Uncontrolled tourism is the biggest threat to Angkor Wat. Photo: tartahart (Flickr)
At the forefront of Cambodia’s emerging tourism industry, Angkor Wat is regarded by archaeologists as the world’s largest religious building. Built in the 12th century, the complex, located in Siem Reap, spans some 150 square miles and is featured on the nation’s flag. But even as the best source of foreign revenue for one of the world’s poorest countries, the mismanagement of Angkor continues to confound conservationists.
In a story this week for the Associated Press, reporter Denis Gray, who has covered Southeast Asia for 30 years, describes the array of management problems threatening the ancient site. Gray compares his first visit to Angkor Wat in 1980, when he was the sole visitor in the entire complex, to today’s “traffic jam” sharing the grounds with thousands of eager tourists recklessly exploring the site. Also featured is GHF’s executive director, Jeff Morgan, who says, “Nobody should be allowed to walk on 1,000-year-old stones.”
As detailed in the article, the development of direct flights to Siem Reap in 1998 resulted in an influx of tourists, as 60,000 visited Angkor that year. In 2001, with the momentum of Hollywood blockbuster “Tomb Raider”, which was filmed at the site, 250,000 visited the site. This year, Angkor saw 2.5 million visitors, and according to Cambodian Tourism Minister Thong Khon, that number is projected to grow to 6 million annually by 2020.
For Cambodia, which the UN still considers one of the world’s least developed countries, the current and future revenues created by Angkor — one of the top tourist destinations in Asia — are invaluable. But as conservationists have insisted for years, that potential can only be ensured if major changes are made to site management at Angkor.
Currently, the most serious threat is mass tourism. Little is being done to stop hoards of visitors from trampling the precious stonework, pounding its foundation with hard-bottomed shoes and damaging its bas-reliefs with oily fingers. Siem Reap has also developed at a furious rate, with hundreds of new hotels and shops encroaching on the temples, and a new airport promising to further increase visitor numbers. Over the next decade, the population of Siem Reap is expected to double to a quarter million.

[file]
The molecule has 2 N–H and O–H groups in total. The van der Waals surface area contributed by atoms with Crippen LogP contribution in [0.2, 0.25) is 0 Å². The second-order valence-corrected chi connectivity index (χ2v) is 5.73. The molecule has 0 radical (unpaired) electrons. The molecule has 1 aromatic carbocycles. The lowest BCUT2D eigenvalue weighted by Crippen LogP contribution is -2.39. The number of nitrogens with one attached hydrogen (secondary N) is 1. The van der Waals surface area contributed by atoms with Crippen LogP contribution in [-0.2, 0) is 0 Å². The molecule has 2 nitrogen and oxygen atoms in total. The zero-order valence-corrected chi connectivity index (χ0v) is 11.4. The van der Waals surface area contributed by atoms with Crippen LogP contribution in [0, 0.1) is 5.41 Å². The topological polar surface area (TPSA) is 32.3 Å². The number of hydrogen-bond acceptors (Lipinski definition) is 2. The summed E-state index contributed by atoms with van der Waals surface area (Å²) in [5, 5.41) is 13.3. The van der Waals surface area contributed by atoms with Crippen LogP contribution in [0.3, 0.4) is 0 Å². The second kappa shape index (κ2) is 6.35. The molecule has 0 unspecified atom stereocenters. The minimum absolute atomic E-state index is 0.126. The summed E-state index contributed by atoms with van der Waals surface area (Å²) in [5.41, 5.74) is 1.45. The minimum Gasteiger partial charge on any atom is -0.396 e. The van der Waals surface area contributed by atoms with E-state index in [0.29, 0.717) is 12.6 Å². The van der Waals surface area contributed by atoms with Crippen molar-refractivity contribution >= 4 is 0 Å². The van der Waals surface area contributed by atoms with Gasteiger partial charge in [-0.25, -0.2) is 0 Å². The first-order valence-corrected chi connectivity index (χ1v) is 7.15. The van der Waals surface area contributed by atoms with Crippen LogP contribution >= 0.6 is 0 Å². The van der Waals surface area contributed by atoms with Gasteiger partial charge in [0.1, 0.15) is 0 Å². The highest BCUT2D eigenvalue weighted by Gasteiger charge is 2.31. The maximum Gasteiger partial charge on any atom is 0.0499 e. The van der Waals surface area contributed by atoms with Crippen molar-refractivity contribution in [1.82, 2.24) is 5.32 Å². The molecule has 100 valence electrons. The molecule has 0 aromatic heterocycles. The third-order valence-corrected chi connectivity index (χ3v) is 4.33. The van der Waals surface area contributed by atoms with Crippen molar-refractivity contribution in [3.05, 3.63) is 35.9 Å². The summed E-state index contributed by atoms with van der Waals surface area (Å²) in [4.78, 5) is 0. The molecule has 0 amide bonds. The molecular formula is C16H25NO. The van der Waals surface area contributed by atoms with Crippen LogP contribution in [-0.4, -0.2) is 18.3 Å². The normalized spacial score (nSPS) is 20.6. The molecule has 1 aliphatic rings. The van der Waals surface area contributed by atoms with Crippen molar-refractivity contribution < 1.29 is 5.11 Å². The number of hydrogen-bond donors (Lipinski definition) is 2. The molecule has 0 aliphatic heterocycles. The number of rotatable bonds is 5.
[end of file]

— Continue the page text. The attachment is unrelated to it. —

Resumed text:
Approximately 100 kilometers northwest of Siem Reap, the conservation team at Banteay Chhmar is making sure to learn from mistakes made at Angkor Wat. GHF’s vision is to conserve the site as a partial ruin with low-impact, safe visitor access via suspended cable platforms over the fallen structures, along with selective interventions for high-risk structures, bas reliefs and towers. This means employing Preservation By Design®, GHF’s integrated conservation methodology that combines long-range planning, conservation science, community engagement, and monitoring and evaluation to ensure site sustainability.
The future of Angkor Wat, meanwhile, remains uncertain. But until a master plan is developed to regulate visitation and protect the temples, conservationists will continue to point to it to exemplify the dangers of mass tourism.
Click here to explore Angkor on Global Heritage Network (GHN).